Inuit knowledge and technology work in tandem to address global warming
As Executive Director of SmartICE Carolann Harding says, “We are a social enterprise first and foremost, and we take that very seriously. To us, maximizing a positive social impact with our community partners is our top priority.”
The Start of SmartICE
As climate change began causing ice conditions to become less predictable and more dangerous, Professor Trevor Bell of Memorial University started working with the Nunatsiavut government in Labrador in 2009 on the issue of safe ice travel and transportation. As ice becomes thinner and snowfall becomes greater, the likelihood of ice flooding with seawater increases, making the ice dangerous to traverse. As Professor Bell recalls, people were falling through the ice, and the incidences of search-and-rescue missions in the Nunatsiavut area increased. The need to create technology to allow for safe ice travel without replacing Inuit knowledge became clear.
It was this partnership, along with an Arctic Inspiration Prize grant in 2016, that allowed for SmartICE to transition from a university project to a social enterprise. SmartICE is the world’s first climate-change adaption tool, and it combines traditional knowledge of sea ice with remote monitoring technology and data acquisition. Combining these two approaches gives northern communities intel on sea-ice thickness and local ice conditions, showing them real-time measurements of sea-ice thickness on a phone application. This ultimately allows community members to see which routes are safe to travel across, and which routes should be avoided.
Mitacs initially partnered with SmartICE, which won a Governor General Innovation Award last year, by connecting recent engineering graduate Tyler Spurrell to the company, and Spurrell has since gone on to become employed full time as the Manager of Technical Operations at SmartICE.
SmartICE-Mitacs partnership continues
Mitacs and SmartICE have recently partnered on a new project that aims to advance SmartICE’s research and development initiatives. Postdoctoral fellow Anne Irvin, under the supervision of Professor Bell and through a Mitacs fellowship, is helping SmartICE expand its services for the benefit of Inuit communities by testing an instrument to map slush on ice. Another issue that affects people travelling across snow is dropping into slush, which overlies very thin ice. Anne is testing how slush develops along community trails, and how thick it is. As Professor Bell says, “Anne is using her sciences degrees to benefit society, and really mobilizing her knowledge to support action.”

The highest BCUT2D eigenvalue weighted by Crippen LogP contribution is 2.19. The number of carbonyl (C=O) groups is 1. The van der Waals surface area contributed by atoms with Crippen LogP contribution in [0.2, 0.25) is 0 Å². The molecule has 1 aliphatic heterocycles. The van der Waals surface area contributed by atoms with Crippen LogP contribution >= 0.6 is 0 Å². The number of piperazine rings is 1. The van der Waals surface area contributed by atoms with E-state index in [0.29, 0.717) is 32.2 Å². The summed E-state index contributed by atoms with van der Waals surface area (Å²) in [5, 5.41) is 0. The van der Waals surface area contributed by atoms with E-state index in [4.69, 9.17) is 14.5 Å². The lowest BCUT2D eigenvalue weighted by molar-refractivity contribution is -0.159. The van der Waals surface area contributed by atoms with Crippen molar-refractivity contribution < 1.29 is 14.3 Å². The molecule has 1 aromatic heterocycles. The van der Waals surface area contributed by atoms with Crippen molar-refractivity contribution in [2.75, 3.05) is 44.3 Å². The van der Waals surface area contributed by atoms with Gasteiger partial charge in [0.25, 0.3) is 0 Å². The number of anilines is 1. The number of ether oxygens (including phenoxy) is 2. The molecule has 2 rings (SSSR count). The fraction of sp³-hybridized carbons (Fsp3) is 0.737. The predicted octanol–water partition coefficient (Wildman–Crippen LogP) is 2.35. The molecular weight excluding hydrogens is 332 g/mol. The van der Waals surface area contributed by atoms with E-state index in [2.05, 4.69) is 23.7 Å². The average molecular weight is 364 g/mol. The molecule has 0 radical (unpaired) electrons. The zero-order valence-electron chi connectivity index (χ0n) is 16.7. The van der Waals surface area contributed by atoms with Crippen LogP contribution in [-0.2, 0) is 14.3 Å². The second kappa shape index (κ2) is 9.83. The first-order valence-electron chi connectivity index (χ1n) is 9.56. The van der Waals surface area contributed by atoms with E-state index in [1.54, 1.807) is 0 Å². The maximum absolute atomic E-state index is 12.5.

Innovative technology and programs lead to local employment
Not only does SmartICE’s innovative technology positively impact northern communities’ safety, the technology offers local employment opportunities to build the resources necessary for the SmartICE sensors and buoys. SmartICE offers a unique pre-employment training program to the local youth that they employ in partner communities.
Shawna Dicker, Northern Logistics Coordinator for SmartICE and full-time student at Memorial University, shared that the inaugural eight-week program was “absolutely amazing. The youth were given the opportunity to see different and innovative ways to work with and within nature and the environment, and it was wonderful to see their leadership skills and confidence blossom.”
This unique pre-employment training program currently hosts its second cohort of students. All participants from the first cohort progressed to full-time employment or returned to school with goals of seeking higher education.
SmartICE hopes that as their organization grows, so does its positive partnerships with the communities that deploy their technology.
As Shawna Dicker, who is Inuit from Nunatsiavut, says, “Everything is built on trust. We spread the word with the town council, the local RCMP, local businesses in the area that we are here to have a positive impact. We hire from within the community and we give back to the community, and we ensure that we are always staying true to that.”
Professor Bell echoes Shawna’s sentiments, emphasizing that “a crucial principle of SmartICE is self-determination by the Inuit community. This is not an instance of people from the south coming in to a community, deploying new technology, and leaving again. We hire and train community members to use SmartICE technology themselves, and to use it in combination with their knowledge. This is a shining example of how technology and traditional living knowledge can operate together.”
Mitacs thanks the Government of Canada and the Government of Newfoundland and Labrador for their support of the Accelerate research internship in this story. Across Canada, the Accelerate program also receives support from Alberta Innovates, the Government of British Columbia, the Government of New Brunswick, the Government of Newfoundland and Labrador, the Government of Nova Scotia, the Government of Ontario, the Government of Prince Edward Island, the Government of Quebec, the Government of Saskatchewan and Research Manitoba.